In a life full of obligations, in a house full of three young children, I am mistress of the five-second, five-minute run away. I turn my back on the buttsacks ransacking the living room and screaming at each other, and give my attention fully, completely to the taste of chocolate. To that first, scalding, fabulous sip of coffee. I disappear into the bathroom. The bedroom. Put all the kids in the car… and then don’t get in for a while. Sell them to a neighbour and go for a walk alone. Lie very still in the sun while they run on the periphery of my vision, awareness…

Sometimes, I run away without actually physically moving. Just into my head, into my thoughts.

“Mom! You’ve spaced out again! Come back!”

I come back. I always come back.

But—I come back, willingly, only because I know how to run away… Does that make sense? I acknowledge my need to run away. And I fill it.

Five seconds. Five minutes. Easy.

Five hours—I need to plan for. Carve out. Insist on, when obligations get too intense. A full life—and a life with children, with family, with meaningful work, is always full, no matter what else you add on to it—is full of things that must be done. For me, running away for five hours here and there—that’s something that must be done too. It must happen.


Being present and being “in the moment” is all the rage in parent-lit and pop-psych right now. But it’s just as important to recognize, I think, that being sane requires being absent sometimes. And respecting, feeding that need in yourself.

If you don’t—if you deny it—when you snap—and you will snap—and you run away—you will not come back.


I am, for the first time since I’ve had children, run away for… seven days. For seven days, I am still. On pause. Totally obligation free. Absent-from-children-marriage-house-work. Present-in-self. And sometimes, even not really present-in-self. Just… fully, completely, gloriously run away. Absent.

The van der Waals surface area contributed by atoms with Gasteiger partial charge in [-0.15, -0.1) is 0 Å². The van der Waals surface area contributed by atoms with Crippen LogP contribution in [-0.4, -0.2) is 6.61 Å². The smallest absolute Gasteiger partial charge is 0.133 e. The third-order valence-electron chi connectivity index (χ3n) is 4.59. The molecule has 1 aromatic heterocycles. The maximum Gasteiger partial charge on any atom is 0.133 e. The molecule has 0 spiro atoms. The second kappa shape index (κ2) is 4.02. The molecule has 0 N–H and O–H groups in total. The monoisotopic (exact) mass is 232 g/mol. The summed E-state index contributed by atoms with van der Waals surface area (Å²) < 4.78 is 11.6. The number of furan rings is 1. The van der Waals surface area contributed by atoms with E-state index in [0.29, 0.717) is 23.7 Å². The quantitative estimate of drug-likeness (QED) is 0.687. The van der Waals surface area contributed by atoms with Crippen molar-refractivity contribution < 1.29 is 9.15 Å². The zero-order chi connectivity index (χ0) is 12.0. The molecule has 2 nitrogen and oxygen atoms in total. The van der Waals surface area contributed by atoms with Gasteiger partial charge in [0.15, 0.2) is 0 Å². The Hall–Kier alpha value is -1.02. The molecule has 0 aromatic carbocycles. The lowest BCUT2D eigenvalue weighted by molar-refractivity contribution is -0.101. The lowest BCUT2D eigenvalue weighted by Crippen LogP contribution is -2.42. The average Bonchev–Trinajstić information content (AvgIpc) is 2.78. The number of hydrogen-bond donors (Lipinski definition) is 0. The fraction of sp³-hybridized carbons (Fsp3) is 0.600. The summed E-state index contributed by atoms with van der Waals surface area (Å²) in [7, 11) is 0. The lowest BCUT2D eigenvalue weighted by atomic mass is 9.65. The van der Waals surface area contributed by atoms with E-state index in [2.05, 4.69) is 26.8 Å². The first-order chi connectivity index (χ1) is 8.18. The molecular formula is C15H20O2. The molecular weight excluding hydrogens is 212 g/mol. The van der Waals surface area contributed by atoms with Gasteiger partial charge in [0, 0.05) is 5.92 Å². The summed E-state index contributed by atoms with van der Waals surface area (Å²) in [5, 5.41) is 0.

(I was going to run away to write. Instead, I sleep. I am still.)


I come back.

I come back—so here’s the thing—I come back NOT re-energized, not full of pep-and-zeal-and-new-plans. Better. I come back with “still” within me. I infect my children, my husband, my neighbours with it.

Not this still: My life is still busy. My house is still a disaster (my four-year-old asks his six-year-old friend if their contractors are also “incompetent m@th#rf*ck%rs” and I turn brick red as my elder two children waggle their eyebrows at me… “Where did he learn that from, huh, Mom, huh, Mom?”). My existential angst is still here (always will be).

This still: When I need to be fully present—I am, and I can give that freely, un-resentfully. Gratefully, even. When being present becomes fucking exhausting, too much—that five second, five minute run away makes me… find that still. Pause.

And—most importantly, perhaps—lets me come back quickly.

Reminds me, also, of how critical that five hour run away is, and to not neglect it, no matter what.


I’ve always know this about myself. That I need to withdraw, disappear, be absent from whatever/whoever it is that most often demands my presence (attachment parents, take note). I’ve (usually) done this, guilt-free. Joyfully. Occasionally, with a degree of almost-wanton abandonment.

My life partner has known this about me too, even before I fully-truly articulating it for him.

But here’s the funny thing: despite seeing, honouring and facilitating my run-aways for me… he felt guilty about his desire, his need to do the same.

There is nothing unique about my desire and my practice of being run away (or yours). There is nothing unique about his guilt (or yours). Worse, there is nothing unique about our—and yours—inability to articulate this need… never mind to our closest loves, but even to ourselves.

And if you cannot articulate your (past-and-present) frustration, your (in-the-moment) unhappiness, your (intermittent-but-it’s-been-here-much-too-long) angst, your the-children-are-exhausting-the-house-is-killing-me-work-sucks-life-is-a-slog-right-now-and-I-don’t-know-what-to-do-about-it feelings… if you cannot articulate all that to yourself… never mind the person you come home to, sleep with… one day, you will snap. And run away, fully. And not come back.

(“Didn’t you say something pretty much exactly like that already?”
“Indeed, I did. I say it again. I don’t want you to miss it.”)


I am back.

I will need to run away—I will run away—I will BE run away—again. For five seconds, five minutes, five hours. When finances and circumstances permit, five days, maybe more (but first, the Daddy gets to run away for a longer stretch; it is only fair).

Because I know how to run away, I will always come back.

How about you?

Art of Running Away NBTBxoxo


P.S. My friend Sarah at Left Brained Buddha turns almost 40 this week, and meditates on this age and stage in a lovely way. Have a read: This is Almost 40.